origin
    player/excellent
    player got an "excellent" award
    origin
    player/gauntlet
    player got gauntlet award
    origin
    player/capture
    player captured the flag
    origin
    player/assist
    player got an assist award
    origin

    Commands
    FX commands add actual effects to the game, be it sound, graphics or screen shaking. All other script lines are just setting up variables for a subsequent command.
    Sprite
    Adds a camera-aligned shader to the scene at position
    origin.
    arguments: renderfx
    variables used:
    origin, shader, size, angle, color
    Quad
    This is similar to the Sprite command, but here the shader is not camera-aligned, instead it is perpendiculat to
    dir.
    arguments:
    variables used:
    origin, dir, angles[ROLL], size, color, shader
    Beam
    Beams are used for the lightning gun and railgun effects. The shader is streched between
    origin and (origin+dir). The Beam width is set to size. The shader is not camera-aligned. Instead it is drawn multiple times, rotated around it's direction. A rotate value of 90 draws two shaders, 45 draws four, 30 draws 6, etc.
    arguments:
    variables used:
    origin, dir, shader, size, angle, color
    weapon/lightning/trail {
    shader lightningBoltNew
    size 16
    angle 45
    beam
    }

    Spark
    Spark is very similar to Beam, except that it is camera-aligned. The shader is centered at
    origin, it's length is set to size, it's width is set to width. One endpoint is aiming at velocity.
    arguments:
    variables used:
    origin, velocity, size, width, shader, color
    Decal
    Decals are used for painting shaders onto world surfaces, like bullet holes and blood marks. The shader stays around for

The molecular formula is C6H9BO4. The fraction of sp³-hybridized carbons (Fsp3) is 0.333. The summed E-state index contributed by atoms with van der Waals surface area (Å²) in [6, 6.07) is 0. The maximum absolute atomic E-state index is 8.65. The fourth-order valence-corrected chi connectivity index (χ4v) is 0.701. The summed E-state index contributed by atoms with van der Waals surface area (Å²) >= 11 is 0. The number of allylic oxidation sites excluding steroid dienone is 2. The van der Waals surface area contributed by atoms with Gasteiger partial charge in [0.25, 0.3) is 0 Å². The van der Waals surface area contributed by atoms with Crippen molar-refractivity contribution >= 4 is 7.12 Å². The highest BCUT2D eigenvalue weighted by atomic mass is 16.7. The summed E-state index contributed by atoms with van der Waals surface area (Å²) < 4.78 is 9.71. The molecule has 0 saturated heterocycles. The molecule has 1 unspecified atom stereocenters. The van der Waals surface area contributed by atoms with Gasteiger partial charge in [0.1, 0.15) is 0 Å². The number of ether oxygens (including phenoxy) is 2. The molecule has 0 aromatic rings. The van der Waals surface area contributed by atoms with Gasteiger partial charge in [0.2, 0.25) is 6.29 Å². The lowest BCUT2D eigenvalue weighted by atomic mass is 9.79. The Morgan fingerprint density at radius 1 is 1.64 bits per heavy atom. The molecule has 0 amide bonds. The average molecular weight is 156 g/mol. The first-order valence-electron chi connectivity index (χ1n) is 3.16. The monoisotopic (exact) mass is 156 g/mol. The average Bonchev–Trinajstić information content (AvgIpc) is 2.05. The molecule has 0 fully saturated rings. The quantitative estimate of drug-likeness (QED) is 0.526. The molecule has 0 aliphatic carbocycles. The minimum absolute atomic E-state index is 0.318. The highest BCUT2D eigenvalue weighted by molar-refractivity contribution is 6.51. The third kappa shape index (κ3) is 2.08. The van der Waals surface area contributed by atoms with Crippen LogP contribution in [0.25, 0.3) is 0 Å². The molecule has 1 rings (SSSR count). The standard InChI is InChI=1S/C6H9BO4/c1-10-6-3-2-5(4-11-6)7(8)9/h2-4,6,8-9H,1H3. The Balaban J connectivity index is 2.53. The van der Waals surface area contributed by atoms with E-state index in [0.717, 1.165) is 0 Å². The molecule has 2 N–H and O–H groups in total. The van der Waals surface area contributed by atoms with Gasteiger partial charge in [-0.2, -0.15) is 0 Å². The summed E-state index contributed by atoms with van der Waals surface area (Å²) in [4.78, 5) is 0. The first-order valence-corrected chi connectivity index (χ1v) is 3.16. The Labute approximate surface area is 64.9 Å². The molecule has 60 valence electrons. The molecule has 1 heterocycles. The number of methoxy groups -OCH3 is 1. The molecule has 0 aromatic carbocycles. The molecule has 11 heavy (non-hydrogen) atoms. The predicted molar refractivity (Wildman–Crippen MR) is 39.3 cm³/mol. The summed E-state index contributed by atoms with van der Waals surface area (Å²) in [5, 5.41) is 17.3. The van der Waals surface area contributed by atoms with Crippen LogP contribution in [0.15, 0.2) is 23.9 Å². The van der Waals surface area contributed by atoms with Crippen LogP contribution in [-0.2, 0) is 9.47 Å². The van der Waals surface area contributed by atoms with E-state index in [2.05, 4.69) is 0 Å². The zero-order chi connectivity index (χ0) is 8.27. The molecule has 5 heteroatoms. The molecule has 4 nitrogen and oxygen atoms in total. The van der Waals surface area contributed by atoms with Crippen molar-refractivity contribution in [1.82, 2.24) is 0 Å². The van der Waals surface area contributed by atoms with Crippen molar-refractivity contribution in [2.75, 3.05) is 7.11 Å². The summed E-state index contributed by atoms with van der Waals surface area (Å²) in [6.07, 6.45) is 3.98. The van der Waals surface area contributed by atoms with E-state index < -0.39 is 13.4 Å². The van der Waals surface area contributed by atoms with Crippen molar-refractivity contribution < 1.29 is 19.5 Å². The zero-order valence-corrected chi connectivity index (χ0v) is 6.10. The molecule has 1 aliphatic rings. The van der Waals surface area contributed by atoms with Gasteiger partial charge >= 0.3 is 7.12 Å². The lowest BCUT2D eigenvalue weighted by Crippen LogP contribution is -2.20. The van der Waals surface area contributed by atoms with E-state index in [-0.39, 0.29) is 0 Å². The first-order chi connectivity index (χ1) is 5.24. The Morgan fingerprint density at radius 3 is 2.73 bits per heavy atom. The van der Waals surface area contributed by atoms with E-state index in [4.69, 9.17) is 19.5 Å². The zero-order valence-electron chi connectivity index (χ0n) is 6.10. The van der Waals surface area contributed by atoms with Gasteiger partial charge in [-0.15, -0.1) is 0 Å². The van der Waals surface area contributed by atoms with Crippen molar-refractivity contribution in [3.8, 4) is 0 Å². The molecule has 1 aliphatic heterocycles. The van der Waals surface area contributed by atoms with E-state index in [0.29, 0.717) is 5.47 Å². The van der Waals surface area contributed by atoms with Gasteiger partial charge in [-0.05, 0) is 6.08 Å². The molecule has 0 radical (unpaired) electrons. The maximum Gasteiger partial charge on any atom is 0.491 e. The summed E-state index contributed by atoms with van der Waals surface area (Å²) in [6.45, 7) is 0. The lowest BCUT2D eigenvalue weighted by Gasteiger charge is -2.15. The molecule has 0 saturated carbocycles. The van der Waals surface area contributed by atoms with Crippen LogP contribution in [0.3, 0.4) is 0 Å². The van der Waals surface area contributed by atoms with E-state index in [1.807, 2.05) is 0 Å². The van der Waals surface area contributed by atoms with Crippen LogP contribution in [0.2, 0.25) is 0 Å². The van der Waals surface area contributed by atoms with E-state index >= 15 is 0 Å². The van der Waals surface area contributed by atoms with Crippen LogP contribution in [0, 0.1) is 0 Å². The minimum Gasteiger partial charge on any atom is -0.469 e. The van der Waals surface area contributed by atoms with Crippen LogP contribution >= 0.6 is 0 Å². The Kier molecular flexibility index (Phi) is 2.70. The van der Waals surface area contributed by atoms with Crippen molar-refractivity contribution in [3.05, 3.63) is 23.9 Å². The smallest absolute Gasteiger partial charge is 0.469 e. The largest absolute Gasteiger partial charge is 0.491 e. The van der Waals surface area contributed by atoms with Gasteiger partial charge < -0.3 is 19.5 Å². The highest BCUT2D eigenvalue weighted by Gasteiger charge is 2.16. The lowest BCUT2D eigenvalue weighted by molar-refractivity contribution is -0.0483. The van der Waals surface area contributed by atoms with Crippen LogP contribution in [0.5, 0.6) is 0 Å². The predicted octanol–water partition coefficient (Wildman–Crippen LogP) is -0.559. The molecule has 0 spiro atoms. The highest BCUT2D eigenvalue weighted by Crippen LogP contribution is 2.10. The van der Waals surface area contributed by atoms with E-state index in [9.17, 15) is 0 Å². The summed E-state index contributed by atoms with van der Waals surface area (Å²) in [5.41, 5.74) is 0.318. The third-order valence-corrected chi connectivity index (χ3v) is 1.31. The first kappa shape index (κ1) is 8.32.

life milliseconds, so make sure to only use decals for events, not continuous effect. The decal is centered at origin, dir is it's normal vector.
    arguments:
    [temp] fade the alpha instead of rgb
    [alpha] fade rgb in beginning followed by an alpha fade
    [energy] temporary decal, lives only 1 frame
    <float life> lifetime of the decal in milliseconds (default: 10'000)

    variables used:
    origin, shader, dir, color, rotate, size
    example

    weapon/rocket/impact {
    shader gfx/damage/burn_med_mrk
    size 64
    Decal
    }

    Rings
    description
    arguments:
    variables used:
    origin, dir, size, width, shader, color
    anglesModel
    description
    arguments:
    variables used:
    origin, angles, model, shader, size, color
    axisModel
    description
    arguments:
    variables used:
    origin, axis, model, shader, size, color
    dirModel
    description
    arguments:
    variables used:
    origin, dir, model, shader, rotate, size, color
    Light
    Adds a dynamic light at origin, intensity is set to
    size.
    arguments:
    variables used:
    origin, size, color
    sound
    Plays the sound
    soundname.
    arguments: <soundname>
    variables used:
    origin
    loopSound
    Plays the sound
    soundname in an endless loop.
    arguments: <soundname>
    variables used:
    origin

    soundList
    Plays a sound, randomly picked from the list of sounds in
    block.
    arguments: <block> : block contains paths to soundfiles
    variables used:
    origin
    vibrate
    description
    arguments: <strength>
    variables used:
    origin
    renderfx**: [firstPerson] [thirdPerson] [shadow] [cullNear] [cullRadius] [depthHack] [stencil] these are all flags for the renderer.
    block statements
    • repeat <mathX> <block> the block is run X times. The variable loop goes from 0 to 1 in X steps.
    • emitter <mathX> <block> any particle created in the block lives for X seconds. The variable lerp runs from 0 to 1 during the life of the entity. The variable life contains the age of the entity in seconds.
    • if <mathX> <block> [else <mathX> <block>] [elif <mathX> <block>] the block is executed only if X is true
    • entity : alias for emitter
    Example:
    weapon/rocket/impact {
    shader rocketExplosion
    size 40
    emitter 1 {
    Sprite
    }
    }
    The following statements should only be used in entity scripts, like projectile trails. They don't make sense for event scripts, like projectile impacts.
    • distance <mathX> <block> the block is run every X units along the entities path. in other words, it is run when the entity has moved x units since the last distance block was executed .
    • interval <mathX> <block> the block is run every X seconds as long as the entity lives.
    Variables